“What's the word for our fiscal situation? Stunning? Shocking? Desperate? In recent testimony before the Senate Budget Committee, Boston University Economics Professor Laurence Kotlikoff, in effect, told the Committee that all of these terms are pathetically inadequate to describe our true fiscal situation. In compelling testimony, Kotlikoff argues that the federal fiscal situation is much worse than the CBO estimates let on. The reason is that CBO's debt estimates do not take into account the full financial obligations the government is committed to honor, especially for future payments of Social Security, Medicare, and interest on the debt. He asserts that the federal government should help the public understand the nation's true fiscal situation by using what economists call "the infinite-horizon fiscal gap," defined as the value of all projected future expenditures minus the value of all projected future receipts using a reasonable discount rate.


“What difference does the fiscal gap approach make in our understanding of the true federal debt? CBO tells us that the national debt was a little less than $13 trillion in 2014. But the fiscal gap in that year as calculated by Kotlikoff was $210 trillion, more than 16 times larger than the debt estimated by CBO and already judged, by CBO and many others, to be unsustainable. If a $13 billion gap is unsustainable, what term should we apply to a $210 trillion gap? Kotlikoff also calculates that the fiscal gap is equal to about 58 percent of the combined value of all future revenue. Thus, we would need to reduce spending or increase taxes by enough to fill that 58 percent gap if we wanted to put the federal budget on a path to solvency that balances the interests of those now receiving benefits and those who hope to receive benefits in the future.”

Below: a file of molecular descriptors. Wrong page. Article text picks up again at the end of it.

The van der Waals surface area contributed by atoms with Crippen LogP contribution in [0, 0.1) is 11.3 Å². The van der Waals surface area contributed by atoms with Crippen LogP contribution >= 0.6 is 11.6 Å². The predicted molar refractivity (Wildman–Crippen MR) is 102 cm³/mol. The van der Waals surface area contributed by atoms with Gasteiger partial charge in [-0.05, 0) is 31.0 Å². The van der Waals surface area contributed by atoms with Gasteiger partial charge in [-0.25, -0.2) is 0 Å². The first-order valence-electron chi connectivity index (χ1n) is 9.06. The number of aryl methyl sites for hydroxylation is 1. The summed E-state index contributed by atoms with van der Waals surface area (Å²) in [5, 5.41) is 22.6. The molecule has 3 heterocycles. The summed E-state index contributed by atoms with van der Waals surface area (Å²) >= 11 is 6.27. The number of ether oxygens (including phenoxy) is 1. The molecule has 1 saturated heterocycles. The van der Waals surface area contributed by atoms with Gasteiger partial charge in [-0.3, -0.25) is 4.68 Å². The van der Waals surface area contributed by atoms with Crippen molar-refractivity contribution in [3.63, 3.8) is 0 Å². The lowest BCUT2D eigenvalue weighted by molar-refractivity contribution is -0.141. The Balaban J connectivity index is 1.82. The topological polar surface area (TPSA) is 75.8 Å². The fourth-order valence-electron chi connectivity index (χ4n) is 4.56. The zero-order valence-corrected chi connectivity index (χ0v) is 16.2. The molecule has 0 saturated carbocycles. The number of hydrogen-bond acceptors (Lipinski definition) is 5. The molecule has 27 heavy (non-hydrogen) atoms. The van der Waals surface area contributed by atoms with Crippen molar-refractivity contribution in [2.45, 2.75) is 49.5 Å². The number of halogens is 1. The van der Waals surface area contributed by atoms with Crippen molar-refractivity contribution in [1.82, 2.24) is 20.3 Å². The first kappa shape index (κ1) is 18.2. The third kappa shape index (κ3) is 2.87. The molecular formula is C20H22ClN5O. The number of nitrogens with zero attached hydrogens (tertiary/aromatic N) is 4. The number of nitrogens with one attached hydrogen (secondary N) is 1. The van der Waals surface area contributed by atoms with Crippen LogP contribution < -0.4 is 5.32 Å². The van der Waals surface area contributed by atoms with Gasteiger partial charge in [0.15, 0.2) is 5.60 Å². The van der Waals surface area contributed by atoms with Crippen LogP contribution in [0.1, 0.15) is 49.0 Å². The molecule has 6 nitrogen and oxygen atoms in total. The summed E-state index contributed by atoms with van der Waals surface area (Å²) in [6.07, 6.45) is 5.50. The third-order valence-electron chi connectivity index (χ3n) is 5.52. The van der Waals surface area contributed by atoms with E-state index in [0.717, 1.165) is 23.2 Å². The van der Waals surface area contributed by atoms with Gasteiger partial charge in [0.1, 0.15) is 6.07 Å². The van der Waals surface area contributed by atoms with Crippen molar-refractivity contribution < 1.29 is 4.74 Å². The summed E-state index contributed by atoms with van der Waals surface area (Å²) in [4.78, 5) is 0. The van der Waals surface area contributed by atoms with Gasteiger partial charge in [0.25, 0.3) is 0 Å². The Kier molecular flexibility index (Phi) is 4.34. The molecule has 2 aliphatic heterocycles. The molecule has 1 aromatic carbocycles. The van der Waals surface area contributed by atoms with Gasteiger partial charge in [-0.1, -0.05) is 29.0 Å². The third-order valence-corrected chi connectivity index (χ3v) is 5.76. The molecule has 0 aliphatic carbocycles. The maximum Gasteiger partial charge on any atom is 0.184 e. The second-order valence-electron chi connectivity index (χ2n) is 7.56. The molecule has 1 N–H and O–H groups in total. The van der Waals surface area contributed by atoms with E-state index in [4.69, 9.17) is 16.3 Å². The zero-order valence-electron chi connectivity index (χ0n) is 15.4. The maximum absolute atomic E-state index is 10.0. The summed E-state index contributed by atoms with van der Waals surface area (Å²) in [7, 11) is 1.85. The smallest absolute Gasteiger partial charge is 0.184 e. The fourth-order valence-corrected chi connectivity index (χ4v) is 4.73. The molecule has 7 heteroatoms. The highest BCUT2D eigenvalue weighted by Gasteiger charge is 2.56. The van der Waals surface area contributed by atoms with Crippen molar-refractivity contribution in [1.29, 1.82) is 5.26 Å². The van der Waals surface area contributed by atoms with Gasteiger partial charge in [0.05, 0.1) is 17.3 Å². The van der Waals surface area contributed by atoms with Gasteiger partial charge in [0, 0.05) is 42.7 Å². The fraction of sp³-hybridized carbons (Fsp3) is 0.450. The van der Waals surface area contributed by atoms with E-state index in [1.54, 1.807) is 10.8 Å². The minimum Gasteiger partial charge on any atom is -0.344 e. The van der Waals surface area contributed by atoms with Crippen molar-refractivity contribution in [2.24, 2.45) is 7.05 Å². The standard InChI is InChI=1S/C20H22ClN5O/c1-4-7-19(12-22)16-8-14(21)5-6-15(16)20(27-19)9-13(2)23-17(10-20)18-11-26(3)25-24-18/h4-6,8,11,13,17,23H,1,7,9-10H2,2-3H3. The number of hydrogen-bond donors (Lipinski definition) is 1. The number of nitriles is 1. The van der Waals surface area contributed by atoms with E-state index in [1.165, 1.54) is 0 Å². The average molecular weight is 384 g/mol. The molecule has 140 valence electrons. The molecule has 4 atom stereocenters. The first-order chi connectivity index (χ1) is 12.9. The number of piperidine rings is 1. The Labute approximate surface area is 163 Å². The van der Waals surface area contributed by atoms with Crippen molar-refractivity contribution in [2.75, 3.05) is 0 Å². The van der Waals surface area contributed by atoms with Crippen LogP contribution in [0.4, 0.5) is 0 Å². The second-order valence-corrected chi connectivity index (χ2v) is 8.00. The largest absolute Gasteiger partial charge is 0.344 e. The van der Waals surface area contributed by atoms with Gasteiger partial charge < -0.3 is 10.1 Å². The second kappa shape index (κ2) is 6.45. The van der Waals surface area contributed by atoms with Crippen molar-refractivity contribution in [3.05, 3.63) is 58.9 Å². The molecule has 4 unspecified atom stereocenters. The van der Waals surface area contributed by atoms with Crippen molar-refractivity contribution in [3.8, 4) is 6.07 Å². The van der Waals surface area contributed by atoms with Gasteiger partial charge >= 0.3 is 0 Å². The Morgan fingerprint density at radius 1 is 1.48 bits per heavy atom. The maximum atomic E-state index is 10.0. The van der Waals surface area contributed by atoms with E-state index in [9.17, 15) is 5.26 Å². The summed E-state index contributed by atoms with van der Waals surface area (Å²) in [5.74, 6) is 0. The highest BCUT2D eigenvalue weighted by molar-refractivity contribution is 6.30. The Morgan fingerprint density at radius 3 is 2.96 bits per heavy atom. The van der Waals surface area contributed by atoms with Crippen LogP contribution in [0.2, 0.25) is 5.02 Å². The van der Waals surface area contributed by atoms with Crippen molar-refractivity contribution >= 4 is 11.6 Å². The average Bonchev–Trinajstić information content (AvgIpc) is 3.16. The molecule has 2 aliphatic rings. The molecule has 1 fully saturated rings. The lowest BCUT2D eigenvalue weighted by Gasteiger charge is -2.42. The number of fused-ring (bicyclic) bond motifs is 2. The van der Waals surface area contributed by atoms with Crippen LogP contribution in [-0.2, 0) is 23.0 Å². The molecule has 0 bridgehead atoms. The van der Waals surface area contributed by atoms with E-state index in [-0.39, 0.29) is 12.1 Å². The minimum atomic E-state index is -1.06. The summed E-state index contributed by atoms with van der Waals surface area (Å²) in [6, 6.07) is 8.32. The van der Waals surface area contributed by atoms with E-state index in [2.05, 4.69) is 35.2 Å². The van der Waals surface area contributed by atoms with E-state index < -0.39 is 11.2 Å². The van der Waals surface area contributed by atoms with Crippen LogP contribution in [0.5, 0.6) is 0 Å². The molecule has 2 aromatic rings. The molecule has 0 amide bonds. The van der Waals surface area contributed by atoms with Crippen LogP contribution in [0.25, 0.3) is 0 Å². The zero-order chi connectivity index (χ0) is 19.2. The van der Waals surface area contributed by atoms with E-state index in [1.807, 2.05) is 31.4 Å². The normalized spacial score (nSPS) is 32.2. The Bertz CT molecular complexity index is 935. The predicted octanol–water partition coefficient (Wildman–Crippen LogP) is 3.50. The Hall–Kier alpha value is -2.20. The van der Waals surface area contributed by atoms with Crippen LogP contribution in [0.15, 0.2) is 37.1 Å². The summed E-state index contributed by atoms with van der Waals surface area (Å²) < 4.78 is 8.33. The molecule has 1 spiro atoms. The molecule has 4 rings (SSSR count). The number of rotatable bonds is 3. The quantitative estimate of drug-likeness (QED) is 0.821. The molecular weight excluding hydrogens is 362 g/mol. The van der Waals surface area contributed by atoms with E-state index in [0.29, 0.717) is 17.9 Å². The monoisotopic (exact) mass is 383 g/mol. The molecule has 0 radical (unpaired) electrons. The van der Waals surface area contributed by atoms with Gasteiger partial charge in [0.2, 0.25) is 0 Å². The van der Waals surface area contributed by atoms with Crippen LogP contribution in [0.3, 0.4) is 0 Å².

Consider this horrifying point: mandatory versus discriminatory spending. “Sometime between 2030 and 2040 mandatory spending will exceed government revenues.” Another startling statistic is that the total debt as a percentage of GDP is 105%.


Baby boomers are now retiring in large numbers. That means they will be exiting the workforce; so what? Instead of paying money to the government, they will be receiving money from the government. Instead of spending money, they will probably be saving money. The official unemployment rate is about 5%; the actual number of unemployed people (including long-term, discouraged workers) is about 23%.

I believe that we are at a nexus in history. This election will probably be one of the most important for at least the next two decades. The most obvious reason is because of the number of Supreme Court appointees; they will influence the judicial process and outcome for at least the next 2 to 3 decades. Another major issue is terrorism and why Americans do not feel safe. Political correctness – need I say more about how it is destroying our society and productivity? Immigration and its impact on not only the workforce but our economic status – pathetic. These and all of the other issues can be handled by Mr. Trump by the appointment of many of his learned associates. The reason Mr. Trump is the right man for the job is because the greatest task at hand is the financial survival of the USA. He possesses the mind – and has demonstrated time and time again – that he understands world markets, productivity, financing, leveraging – all things financial. I don’t understand how a socialist or progressive is even contending in this election – except the electorate doesn’t understand that there is no such thing as Mr. Sanders’ money tree or an inexhaustible supply of billionaires standing in line to pay taxes. Please: Excuse Mr. Trump’s foibles and support somebody who has the leadership skills and ability to bring America back to greatness!


Donald G. Mutersbaugh, Sr. earned his Bachelor of Science degree from the University of Maryland and his Master of Business Administration degree from Mary Washington College. He is the former Associate Administrator of Information Resources for the U.S House of Representatives under Speaker Newt Gingrich.